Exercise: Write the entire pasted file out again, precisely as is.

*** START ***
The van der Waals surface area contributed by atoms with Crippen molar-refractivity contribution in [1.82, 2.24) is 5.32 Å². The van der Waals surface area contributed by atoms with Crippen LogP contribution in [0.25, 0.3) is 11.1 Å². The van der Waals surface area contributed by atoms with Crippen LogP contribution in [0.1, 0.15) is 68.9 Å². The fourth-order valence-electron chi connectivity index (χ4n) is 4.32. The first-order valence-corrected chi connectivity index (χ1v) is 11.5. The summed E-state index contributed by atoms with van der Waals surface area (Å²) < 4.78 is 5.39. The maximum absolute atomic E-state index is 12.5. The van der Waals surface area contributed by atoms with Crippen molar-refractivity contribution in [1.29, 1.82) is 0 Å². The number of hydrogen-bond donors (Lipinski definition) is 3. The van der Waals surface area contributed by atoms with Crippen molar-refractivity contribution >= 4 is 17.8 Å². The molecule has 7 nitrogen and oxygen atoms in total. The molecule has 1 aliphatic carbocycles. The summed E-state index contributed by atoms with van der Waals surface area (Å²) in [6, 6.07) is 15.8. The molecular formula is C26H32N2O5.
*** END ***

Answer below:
The van der Waals surface area contributed by atoms with Crippen molar-refractivity contribution in [1.82, 2.24) is 5.32 Å². The van der Waals surface area contributed by atoms with Crippen LogP contribution in [0.25, 0.3) is 11.1 Å². The van der Waals surface area contributed by atoms with Crippen LogP contribution in [0.1, 0.15) is 68.9 Å². The fourth-order valence-electron chi connectivity index (χ4n) is 4.32. The first-order valence-corrected chi connectivity index (χ1v) is 11.5. The summed E-state index contributed by atoms with van der Waals surface area (Å²) < 4.78 is 5.39. The maximum absolute atomic E-state index is 12.5. The van der Waals surface area contributed by atoms with Crippen molar-refractivity contribution in [1.29, 1.82) is 0 Å². The number of hydrogen-bond donors (Lipinski definition) is 3. The van der Waals surface area contributed by atoms with Crippen molar-refractivity contribution >= 4 is 17.8 Å². The molecule has 7 nitrogen and oxygen atoms in total. The molecule has 1 aliphatic carbocycles. The summed E-state index contributed by atoms with van der Waals surface area (Å²) in [6, 6.07) is 15.8. The molecular formula is C26H32N2O5.